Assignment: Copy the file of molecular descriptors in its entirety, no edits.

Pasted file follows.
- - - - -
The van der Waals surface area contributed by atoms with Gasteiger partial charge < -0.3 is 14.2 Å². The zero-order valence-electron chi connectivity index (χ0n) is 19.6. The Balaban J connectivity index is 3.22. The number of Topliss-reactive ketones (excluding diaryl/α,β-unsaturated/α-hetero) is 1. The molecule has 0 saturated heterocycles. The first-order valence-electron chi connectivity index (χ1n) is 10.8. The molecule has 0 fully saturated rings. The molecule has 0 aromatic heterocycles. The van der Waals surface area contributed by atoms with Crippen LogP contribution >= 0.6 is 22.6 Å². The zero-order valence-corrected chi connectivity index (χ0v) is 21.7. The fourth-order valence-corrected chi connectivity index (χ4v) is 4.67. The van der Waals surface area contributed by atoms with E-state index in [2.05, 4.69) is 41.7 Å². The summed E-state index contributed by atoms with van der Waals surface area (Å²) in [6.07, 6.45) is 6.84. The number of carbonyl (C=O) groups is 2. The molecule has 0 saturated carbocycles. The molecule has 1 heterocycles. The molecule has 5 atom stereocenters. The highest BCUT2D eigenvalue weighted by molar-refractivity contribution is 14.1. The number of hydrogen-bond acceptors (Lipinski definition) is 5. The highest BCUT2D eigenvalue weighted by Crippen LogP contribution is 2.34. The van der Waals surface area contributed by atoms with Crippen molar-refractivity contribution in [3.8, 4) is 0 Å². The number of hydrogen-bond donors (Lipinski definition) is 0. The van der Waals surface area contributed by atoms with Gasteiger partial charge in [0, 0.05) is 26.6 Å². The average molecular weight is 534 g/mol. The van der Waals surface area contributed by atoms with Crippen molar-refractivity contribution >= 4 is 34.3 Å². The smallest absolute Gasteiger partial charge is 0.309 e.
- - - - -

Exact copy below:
The van der Waals surface area contributed by atoms with Gasteiger partial charge < -0.3 is 14.2 Å². The zero-order valence-electron chi connectivity index (χ0n) is 19.6. The Balaban J connectivity index is 3.22. The number of Topliss-reactive ketones (excluding diaryl/α,β-unsaturated/α-hetero) is 1. The molecule has 0 saturated heterocycles. The first-order valence-electron chi connectivity index (χ1n) is 10.8. The molecule has 0 fully saturated rings. The molecule has 0 aromatic heterocycles. The van der Waals surface area contributed by atoms with Crippen LogP contribution >= 0.6 is 22.6 Å². The zero-order valence-corrected chi connectivity index (χ0v) is 21.7. The fourth-order valence-corrected chi connectivity index (χ4v) is 4.67. The van der Waals surface area contributed by atoms with E-state index in [2.05, 4.69) is 41.7 Å². The summed E-state index contributed by atoms with van der Waals surface area (Å²) in [6.07, 6.45) is 6.84. The number of carbonyl (C=O) groups is 2. The molecule has 0 saturated carbocycles. The molecule has 1 heterocycles. The molecule has 5 atom stereocenters. The highest BCUT2D eigenvalue weighted by molar-refractivity contribution is 14.1. The number of hydrogen-bond acceptors (Lipinski definition) is 5. The highest BCUT2D eigenvalue weighted by Crippen LogP contribution is 2.34. The van der Waals surface area contributed by atoms with Crippen molar-refractivity contribution in [3.8, 4) is 0 Å². The number of hydrogen-bond donors (Lipinski definition) is 0. The van der Waals surface area contributed by atoms with Gasteiger partial charge in [0, 0.05) is 26.6 Å². The average molecular weight is 534 g/mol. The van der Waals surface area contributed by atoms with Crippen molar-refractivity contribution >= 4 is 34.3 Å². The smallest absolute Gasteiger partial charge is 0.309 e.